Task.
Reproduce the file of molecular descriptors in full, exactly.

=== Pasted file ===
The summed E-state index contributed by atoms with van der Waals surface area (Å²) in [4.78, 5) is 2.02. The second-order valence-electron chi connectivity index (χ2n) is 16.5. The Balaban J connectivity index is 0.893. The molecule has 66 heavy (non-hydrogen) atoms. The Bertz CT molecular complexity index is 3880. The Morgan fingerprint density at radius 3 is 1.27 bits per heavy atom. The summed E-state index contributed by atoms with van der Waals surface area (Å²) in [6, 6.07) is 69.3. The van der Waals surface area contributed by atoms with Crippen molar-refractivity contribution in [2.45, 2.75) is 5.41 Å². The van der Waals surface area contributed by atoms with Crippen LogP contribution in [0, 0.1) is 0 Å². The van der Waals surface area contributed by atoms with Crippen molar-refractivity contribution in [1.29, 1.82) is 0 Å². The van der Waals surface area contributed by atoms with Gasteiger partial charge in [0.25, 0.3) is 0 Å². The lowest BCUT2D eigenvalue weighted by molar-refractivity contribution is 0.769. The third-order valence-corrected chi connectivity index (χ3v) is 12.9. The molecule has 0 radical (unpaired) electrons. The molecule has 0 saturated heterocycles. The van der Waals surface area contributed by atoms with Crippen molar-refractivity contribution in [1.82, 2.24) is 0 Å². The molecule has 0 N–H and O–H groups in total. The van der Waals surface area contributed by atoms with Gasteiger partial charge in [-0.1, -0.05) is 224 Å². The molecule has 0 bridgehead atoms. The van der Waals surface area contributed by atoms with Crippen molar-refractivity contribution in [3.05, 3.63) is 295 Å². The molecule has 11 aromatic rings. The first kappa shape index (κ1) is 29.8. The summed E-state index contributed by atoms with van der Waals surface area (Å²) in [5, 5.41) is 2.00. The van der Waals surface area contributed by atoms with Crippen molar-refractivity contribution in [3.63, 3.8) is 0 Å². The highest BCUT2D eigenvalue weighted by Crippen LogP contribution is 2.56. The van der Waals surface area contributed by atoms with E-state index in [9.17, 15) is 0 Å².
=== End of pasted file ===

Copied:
The summed E-state index contributed by atoms with van der Waals surface area (Å²) in [4.78, 5) is 2.02. The second-order valence-electron chi connectivity index (χ2n) is 16.5. The Balaban J connectivity index is 0.893. The molecule has 66 heavy (non-hydrogen) atoms. The Bertz CT molecular complexity index is 3880. The Morgan fingerprint density at radius 3 is 1.27 bits per heavy atom. The summed E-state index contributed by atoms with van der Waals surface area (Å²) in [6, 6.07) is 69.3. The van der Waals surface area contributed by atoms with Crippen molar-refractivity contribution in [2.45, 2.75) is 5.41 Å². The van der Waals surface area contributed by atoms with Crippen LogP contribution in [0, 0.1) is 0 Å². The van der Waals surface area contributed by atoms with Crippen molar-refractivity contribution in [1.29, 1.82) is 0 Å². The van der Waals surface area contributed by atoms with Gasteiger partial charge in [0.25, 0.3) is 0 Å². The lowest BCUT2D eigenvalue weighted by molar-refractivity contribution is 0.769. The third-order valence-corrected chi connectivity index (χ3v) is 12.9. The molecule has 0 radical (unpaired) electrons. The molecule has 0 saturated heterocycles. The van der Waals surface area contributed by atoms with Crippen molar-refractivity contribution in [1.82, 2.24) is 0 Å². The molecule has 0 N–H and O–H groups in total. The van der Waals surface area contributed by atoms with Gasteiger partial charge in [-0.1, -0.05) is 224 Å². The molecule has 0 bridgehead atoms. The van der Waals surface area contributed by atoms with Crippen molar-refractivity contribution in [3.05, 3.63) is 295 Å². The molecule has 11 aromatic rings. The first kappa shape index (κ1) is 29.8. The summed E-state index contributed by atoms with van der Waals surface area (Å²) in [5, 5.41) is 2.00. The van der Waals surface area contributed by atoms with Crippen molar-refractivity contribution in [3.63, 3.8) is 0 Å². The highest BCUT2D eigenvalue weighted by Crippen LogP contribution is 2.56. The van der Waals surface area contributed by atoms with E-state index in [9.17, 15) is 0 Å².